Council spending on lone child asylum-seekers ‘doubles in four years’, LGA
Council spending on care for child asylum-seekers has almost doubled in four years, according to the Local Government Association.
It said figures show councils in England spent £152.4 million in 2017/18, compared with £77.8 million in 2014/15.
Local authorities are required by law to accommodate and care for under-18s who have no relative or guardian in the UK and who apply for asylum in their own right.
The number of unaccompanied asylum-seeking children (UASC) being looked after increased sharply after the international migration crisis in 2015.
Since then it has remained broadly flat, standing at 4,480 at the end of March last year.
This was a slight drop compared with the previous year, but the LGA pointed out that the number has risen from 2,760 in 2015.
The body claims the costs and challenges are contributing to “soaring” demand on councils’ children’s services.
David Simmonds (pictured), chairman of the LGA’s asylum, migration and refugee task group, said: “Councils have a strong track record supporting those resettling in the UK and are committed to providing the best support possible.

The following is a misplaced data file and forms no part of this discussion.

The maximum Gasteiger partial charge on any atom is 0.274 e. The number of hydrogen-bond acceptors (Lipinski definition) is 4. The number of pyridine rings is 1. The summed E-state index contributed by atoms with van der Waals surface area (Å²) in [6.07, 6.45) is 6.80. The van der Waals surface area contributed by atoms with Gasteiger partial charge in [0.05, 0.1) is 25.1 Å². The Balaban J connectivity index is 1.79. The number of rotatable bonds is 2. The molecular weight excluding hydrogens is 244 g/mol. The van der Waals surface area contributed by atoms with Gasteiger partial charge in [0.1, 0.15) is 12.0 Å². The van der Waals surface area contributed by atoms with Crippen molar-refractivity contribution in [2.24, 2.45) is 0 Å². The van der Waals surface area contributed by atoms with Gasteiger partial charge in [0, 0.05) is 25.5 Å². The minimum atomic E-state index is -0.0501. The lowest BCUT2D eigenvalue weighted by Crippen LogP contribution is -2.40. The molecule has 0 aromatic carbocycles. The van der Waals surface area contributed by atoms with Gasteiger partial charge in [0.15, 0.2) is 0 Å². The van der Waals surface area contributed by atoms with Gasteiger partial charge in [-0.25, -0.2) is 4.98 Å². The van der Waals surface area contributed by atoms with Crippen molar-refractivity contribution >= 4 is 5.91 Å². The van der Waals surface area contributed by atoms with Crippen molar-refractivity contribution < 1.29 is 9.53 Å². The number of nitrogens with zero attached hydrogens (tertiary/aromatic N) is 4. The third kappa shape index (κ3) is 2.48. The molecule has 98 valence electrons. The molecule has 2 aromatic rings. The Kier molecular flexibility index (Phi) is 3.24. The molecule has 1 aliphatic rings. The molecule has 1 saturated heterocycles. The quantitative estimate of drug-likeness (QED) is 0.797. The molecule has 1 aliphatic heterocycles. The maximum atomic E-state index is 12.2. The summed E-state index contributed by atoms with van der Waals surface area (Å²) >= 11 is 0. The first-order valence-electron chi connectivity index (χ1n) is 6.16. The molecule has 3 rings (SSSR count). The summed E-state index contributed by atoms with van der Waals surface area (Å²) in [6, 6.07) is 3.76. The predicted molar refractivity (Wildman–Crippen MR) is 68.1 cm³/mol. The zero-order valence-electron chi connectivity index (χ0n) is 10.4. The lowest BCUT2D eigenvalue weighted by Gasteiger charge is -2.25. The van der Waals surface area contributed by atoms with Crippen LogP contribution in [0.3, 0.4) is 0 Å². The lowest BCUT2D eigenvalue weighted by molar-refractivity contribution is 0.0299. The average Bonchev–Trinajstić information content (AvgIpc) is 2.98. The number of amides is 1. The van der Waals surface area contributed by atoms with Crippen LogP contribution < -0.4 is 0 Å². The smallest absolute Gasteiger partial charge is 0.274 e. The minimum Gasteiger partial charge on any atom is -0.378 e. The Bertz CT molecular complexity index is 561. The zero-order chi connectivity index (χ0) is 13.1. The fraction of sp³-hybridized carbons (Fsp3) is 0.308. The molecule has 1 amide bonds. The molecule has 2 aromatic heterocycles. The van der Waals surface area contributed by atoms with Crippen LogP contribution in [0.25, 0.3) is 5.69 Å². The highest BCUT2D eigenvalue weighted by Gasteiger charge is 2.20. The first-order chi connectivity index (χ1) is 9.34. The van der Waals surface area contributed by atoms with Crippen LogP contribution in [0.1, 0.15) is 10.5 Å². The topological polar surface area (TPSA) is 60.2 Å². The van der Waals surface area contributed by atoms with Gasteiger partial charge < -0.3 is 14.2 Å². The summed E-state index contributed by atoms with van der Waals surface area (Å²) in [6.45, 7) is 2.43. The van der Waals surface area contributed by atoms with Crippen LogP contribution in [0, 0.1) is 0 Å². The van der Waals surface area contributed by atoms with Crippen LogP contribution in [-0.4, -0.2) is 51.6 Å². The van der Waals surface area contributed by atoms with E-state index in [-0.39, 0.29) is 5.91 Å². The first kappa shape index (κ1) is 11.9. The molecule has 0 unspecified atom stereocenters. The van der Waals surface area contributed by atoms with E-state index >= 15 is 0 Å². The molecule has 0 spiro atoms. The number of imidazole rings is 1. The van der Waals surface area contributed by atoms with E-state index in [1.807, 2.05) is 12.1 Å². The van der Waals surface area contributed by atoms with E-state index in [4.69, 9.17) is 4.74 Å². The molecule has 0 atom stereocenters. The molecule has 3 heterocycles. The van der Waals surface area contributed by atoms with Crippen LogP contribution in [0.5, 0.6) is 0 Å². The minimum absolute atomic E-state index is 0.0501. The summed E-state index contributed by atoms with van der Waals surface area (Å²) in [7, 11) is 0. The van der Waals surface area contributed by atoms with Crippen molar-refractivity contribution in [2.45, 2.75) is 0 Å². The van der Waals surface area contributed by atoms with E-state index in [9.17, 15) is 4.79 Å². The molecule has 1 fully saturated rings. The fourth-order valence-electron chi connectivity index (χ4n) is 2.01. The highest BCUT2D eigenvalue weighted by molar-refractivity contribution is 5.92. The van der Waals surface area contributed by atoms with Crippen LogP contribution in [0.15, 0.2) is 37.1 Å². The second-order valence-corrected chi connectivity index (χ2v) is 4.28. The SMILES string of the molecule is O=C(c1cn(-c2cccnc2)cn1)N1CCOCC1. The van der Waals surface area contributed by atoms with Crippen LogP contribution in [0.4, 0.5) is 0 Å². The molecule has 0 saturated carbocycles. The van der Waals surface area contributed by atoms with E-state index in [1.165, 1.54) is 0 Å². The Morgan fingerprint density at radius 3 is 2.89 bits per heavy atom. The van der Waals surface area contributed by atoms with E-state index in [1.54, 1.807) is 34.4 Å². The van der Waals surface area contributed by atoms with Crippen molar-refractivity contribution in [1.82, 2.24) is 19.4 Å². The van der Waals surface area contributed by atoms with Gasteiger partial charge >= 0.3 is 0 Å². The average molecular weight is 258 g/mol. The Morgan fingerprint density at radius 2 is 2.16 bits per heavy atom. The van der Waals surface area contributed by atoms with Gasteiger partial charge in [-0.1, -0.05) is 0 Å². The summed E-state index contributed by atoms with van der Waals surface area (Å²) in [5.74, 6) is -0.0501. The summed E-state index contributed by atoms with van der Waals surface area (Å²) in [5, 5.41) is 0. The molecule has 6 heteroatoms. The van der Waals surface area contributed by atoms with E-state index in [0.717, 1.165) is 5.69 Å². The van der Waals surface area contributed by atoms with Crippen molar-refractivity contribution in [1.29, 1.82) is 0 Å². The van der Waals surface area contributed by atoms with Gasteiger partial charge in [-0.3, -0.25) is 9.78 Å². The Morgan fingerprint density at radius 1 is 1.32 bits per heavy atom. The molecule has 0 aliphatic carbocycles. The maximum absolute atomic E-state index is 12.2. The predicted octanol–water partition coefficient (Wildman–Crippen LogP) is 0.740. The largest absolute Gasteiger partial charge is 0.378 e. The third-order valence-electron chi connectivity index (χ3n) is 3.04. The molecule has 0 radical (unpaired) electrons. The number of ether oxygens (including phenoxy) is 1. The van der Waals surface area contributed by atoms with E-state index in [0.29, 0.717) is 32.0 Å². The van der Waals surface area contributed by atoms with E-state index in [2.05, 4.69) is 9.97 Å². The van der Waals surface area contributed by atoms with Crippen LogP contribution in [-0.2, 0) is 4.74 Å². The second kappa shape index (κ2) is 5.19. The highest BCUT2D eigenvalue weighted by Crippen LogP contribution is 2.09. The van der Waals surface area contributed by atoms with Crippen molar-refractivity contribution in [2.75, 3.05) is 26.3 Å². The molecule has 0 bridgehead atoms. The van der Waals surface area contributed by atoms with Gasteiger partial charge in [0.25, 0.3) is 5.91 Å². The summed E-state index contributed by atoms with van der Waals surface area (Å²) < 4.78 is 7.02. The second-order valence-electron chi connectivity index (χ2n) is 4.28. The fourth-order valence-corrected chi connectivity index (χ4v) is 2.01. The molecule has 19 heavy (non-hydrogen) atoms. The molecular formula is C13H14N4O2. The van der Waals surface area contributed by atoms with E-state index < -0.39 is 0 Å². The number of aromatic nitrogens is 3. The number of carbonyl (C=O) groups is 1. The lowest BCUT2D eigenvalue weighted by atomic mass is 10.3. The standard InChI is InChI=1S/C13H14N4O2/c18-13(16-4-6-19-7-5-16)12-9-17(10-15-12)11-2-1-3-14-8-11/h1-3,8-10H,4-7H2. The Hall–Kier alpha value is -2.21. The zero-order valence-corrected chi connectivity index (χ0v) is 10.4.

“However, given the significant financial pressures councils are under as they set local budgets and council tax in the coming weeks, achieving the level of support new arrivals are legally entitled to is becoming more and more challenging.
“Councils want to make sure every child in their care gets the very best support which keeps them safe from harm, and enables them to go on and live fulfilling, happy and healthy lives.”
He called for a Government commitment to “properly fund the joint commitment to support unaccompanied children”.
Last year an inspection report on the arrangements found funding “was an issue”.
It said an unaccompanied asylum-seeking child costs a local authority approximately £55,000 a year, of which the Home Office provides £41,610 for children under the age of 16, and £33,215 for those aged 16 or 17.
The latest official figures show the number of UASC applications in the UK fell by 10% to 2,635 in the year to September.
A Home Office spokesman said: “We are very grateful to local authorities who provide care for a significant number of unaccompanied asylum-seeking children.
“We are currently reviewing the funding arrangements and over 50 local authorities have taken part. We hope to reach a conclusion soon, but it is right that we take time to thoroughly assess the evidence.
“We are committed to putting in place arrangements which work as well as possible for both the unaccompanied children and local authorities.”
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